Ready Player One is written with such a depth of love for its subject that it reads like a digital historical novel. Yeh verily it is sooth. I could happily sit and read this all over again - right away. There is nothing in this book that I would change. The characters are believable teenagers with enough street cred to make them instantly viable in the real world. There is action on every page without it ever being overdone. Even the bad guy fits in his world of corporate greed as much as any that you could name in our world. Ernest Cline has crafted a story that I sincerely hope falls into cult lore right up there with the Rocky Horror Show.

You don’t have to be a geek to enjoy this book but if you are you even a tiny bit geeky (or a lover of all things 80’s) you’ll get so much more enjoyment from it. Others have tried and failed miserably to write stories like this one. Tron was a masterpiece of just this sort of idea its sequel however falls into that category of: oh dear. Like the last Indiana Jones movie, The Kingdom of the Crystal Skull, I pretend that it never happened.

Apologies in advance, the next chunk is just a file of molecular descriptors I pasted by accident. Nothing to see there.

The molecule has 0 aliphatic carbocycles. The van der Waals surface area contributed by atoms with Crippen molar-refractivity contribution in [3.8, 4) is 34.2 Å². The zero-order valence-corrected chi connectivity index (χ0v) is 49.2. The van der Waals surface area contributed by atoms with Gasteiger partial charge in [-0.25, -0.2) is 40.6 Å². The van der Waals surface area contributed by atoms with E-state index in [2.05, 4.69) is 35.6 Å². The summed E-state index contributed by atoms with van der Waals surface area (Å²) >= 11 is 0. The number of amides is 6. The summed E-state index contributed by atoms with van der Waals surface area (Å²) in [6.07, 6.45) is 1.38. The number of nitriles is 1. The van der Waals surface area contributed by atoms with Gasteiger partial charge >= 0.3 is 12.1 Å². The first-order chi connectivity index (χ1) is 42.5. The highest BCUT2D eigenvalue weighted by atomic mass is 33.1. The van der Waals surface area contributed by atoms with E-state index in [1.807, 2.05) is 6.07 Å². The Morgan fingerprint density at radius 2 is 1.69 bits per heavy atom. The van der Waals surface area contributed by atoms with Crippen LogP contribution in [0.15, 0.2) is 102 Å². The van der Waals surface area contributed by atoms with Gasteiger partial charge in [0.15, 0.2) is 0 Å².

Ready Player One has leapt into my top twenty books along with the likes of Lord of the Rings, The Picture of Dorian Gray, The Invisible Man, The One Tree, and others of that ilk. Not because of its eloquence of words, its flowing language, or the rich vibrant, living world in which it dwells but because it just deserves to be there. Nuff said.
Mathew Bridle, 9.7/10

9/10 Put simply it tickles every bit, pops every stack and loads my drive. It bytes!

Reviews by and Cat Fitzpatrick and Mathew Bridle

2 positive reader review(s) for Ready Player One

Ready Player One reader reviews

from Sverige

Just love it. I 100% recommend it. I read the whole thing in a day and could not stop reading to do something. I missed class after class just to keep reading. Soo much better than the book. I went back to see the movie again and realized that it actually sucked compared to the book.
10/10 ()

from US

Very good book! Started out kind of slow but as the book went on it kept getting better and better. By the time I was 100 pages away from the end, I read it all in one sitting. 100% would recommend!
10/10 ()

from Ohio, USA

I'm currently geeking out pretty hard about this book. It is just awesome in its use of 80's nostalgia (video games, films, music) and geek culture as the basis for the virtual reality "game" being played by the characters in the book. Just when I didn't think anything could surpass the geekiness of this book I found out the audio book version is read by Wil Wheaton and the author is doing his book tour in an 82 DeLorean with personalized Ghostbusters plates.
10/10 ()

9.8/10 from 4 reviews

All Ernest Cline Reviews